Abstract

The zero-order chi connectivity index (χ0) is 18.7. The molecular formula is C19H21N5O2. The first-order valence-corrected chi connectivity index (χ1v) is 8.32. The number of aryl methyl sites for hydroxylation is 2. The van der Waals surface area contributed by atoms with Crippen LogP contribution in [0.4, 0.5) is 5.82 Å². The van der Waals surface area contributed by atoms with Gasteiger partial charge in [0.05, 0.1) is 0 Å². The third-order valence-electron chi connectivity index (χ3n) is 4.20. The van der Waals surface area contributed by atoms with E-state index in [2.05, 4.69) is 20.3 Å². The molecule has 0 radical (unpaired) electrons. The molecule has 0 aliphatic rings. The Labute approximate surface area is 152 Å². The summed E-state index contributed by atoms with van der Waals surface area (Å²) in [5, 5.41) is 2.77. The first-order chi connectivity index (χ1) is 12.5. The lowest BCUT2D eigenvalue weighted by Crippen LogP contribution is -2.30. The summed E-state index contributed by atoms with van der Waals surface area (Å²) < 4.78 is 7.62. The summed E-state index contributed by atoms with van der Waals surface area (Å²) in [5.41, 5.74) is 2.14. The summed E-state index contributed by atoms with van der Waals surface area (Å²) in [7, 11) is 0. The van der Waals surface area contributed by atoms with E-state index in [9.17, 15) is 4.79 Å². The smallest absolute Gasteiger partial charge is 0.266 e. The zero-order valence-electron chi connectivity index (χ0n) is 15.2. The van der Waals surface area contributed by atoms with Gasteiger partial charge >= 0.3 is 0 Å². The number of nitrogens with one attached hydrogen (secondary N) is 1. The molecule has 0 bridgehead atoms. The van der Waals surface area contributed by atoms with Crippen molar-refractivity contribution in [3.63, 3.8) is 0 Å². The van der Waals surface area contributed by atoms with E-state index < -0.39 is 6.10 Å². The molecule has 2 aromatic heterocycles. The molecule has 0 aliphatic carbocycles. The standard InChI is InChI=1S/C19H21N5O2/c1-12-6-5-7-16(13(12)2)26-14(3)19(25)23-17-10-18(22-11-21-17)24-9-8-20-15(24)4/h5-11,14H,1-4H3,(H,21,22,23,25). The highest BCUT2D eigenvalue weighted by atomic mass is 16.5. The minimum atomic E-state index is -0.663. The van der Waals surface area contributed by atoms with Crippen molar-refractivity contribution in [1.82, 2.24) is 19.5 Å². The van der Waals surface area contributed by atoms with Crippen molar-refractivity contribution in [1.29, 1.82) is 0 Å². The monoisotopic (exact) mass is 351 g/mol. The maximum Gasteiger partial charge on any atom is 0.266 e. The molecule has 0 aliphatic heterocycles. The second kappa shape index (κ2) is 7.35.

This article explores the relationship between the voluntary sector and the juvenile courts in the period c.1908–1950. It specifically examines the relationship between the settlement movement and the early juvenile courts by analysing the Inner London Juvenile Court, which sat at Toynbee Hall in the East End of London between 1929 and 1953. The settlements, which brought young graduates to deprived urban areas to undertake voluntary social work, were heavily involved in boys’ clubs. Many of those who began their careers in settlement youth work went on to work with the early juvenile courts, viewing their experience in clubs as a vital foundation for this work. This article focuses on Basil Henriques, a former resident of Toynbee Hall, warden of the Bernhard Baron Settlement in Stepney and magistrate at the Inner London Juvenile Court, and his 1950 book, Indiscretions of a Magistrate. It concludes that, by critically examining Basil Henriques and Indiscretions, it is possible to begin to fully explore the discourses around citizenship, gender, class and race that informed the views and practices of juvenile court magistrates in the period in which the voluntary sector and the welfare state underwent profound change.

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